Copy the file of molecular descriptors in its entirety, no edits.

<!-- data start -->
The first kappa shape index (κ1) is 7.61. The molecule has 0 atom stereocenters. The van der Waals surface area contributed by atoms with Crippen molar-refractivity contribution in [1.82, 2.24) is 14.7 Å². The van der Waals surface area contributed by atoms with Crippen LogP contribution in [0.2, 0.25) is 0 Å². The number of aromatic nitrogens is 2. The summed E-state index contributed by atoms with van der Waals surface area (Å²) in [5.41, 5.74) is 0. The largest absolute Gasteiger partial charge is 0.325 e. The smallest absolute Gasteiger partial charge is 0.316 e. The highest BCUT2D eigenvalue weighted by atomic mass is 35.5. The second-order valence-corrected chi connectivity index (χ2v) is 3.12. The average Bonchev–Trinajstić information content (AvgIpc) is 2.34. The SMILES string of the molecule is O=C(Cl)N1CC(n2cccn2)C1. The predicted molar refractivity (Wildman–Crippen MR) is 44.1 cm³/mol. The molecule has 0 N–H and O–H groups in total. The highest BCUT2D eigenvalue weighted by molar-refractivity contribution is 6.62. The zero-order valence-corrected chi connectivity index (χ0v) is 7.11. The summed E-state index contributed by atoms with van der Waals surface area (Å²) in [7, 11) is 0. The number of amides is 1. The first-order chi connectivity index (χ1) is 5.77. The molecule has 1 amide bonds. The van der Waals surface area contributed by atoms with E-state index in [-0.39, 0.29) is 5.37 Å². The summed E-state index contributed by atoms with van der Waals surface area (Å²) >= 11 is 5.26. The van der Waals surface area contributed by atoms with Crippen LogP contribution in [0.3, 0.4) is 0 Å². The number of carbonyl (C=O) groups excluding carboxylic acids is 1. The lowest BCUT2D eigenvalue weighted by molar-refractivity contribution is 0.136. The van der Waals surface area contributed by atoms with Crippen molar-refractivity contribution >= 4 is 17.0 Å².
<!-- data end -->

The first kappa shape index (κ1) is 7.61. The molecule has 0 atom stereocenters. The van der Waals surface area contributed by atoms with Crippen molar-refractivity contribution in [1.82, 2.24) is 14.7 Å². The van der Waals surface area contributed by atoms with Crippen LogP contribution in [0.2, 0.25) is 0 Å². The number of aromatic nitrogens is 2. The summed E-state index contributed by atoms with van der Waals surface area (Å²) in [5.41, 5.74) is 0. The largest absolute Gasteiger partial charge is 0.325 e. The smallest absolute Gasteiger partial charge is 0.316 e. The highest BCUT2D eigenvalue weighted by atomic mass is 35.5. The second-order valence-corrected chi connectivity index (χ2v) is 3.12. The average Bonchev–Trinajstić information content (AvgIpc) is 2.34. The SMILES string of the molecule is O=C(Cl)N1CC(n2cccn2)C1. The predicted molar refractivity (Wildman–Crippen MR) is 44.1 cm³/mol. The molecule has 0 N–H and O–H groups in total. The highest BCUT2D eigenvalue weighted by molar-refractivity contribution is 6.62. The zero-order valence-corrected chi connectivity index (χ0v) is 7.11. The summed E-state index contributed by atoms with van der Waals surface area (Å²) in [7, 11) is 0. The number of amides is 1. The first-order chi connectivity index (χ1) is 5.77. The molecule has 1 amide bonds. The van der Waals surface area contributed by atoms with E-state index in [-0.39, 0.29) is 5.37 Å². The summed E-state index contributed by atoms with van der Waals surface area (Å²) >= 11 is 5.26. The van der Waals surface area contributed by atoms with Crippen LogP contribution in [0.3, 0.4) is 0 Å². The number of carbonyl (C=O) groups excluding carboxylic acids is 1. The lowest BCUT2D eigenvalue weighted by molar-refractivity contribution is 0.136. The van der Waals surface area contributed by atoms with Crippen molar-refractivity contribution >= 4 is 17.0 Å².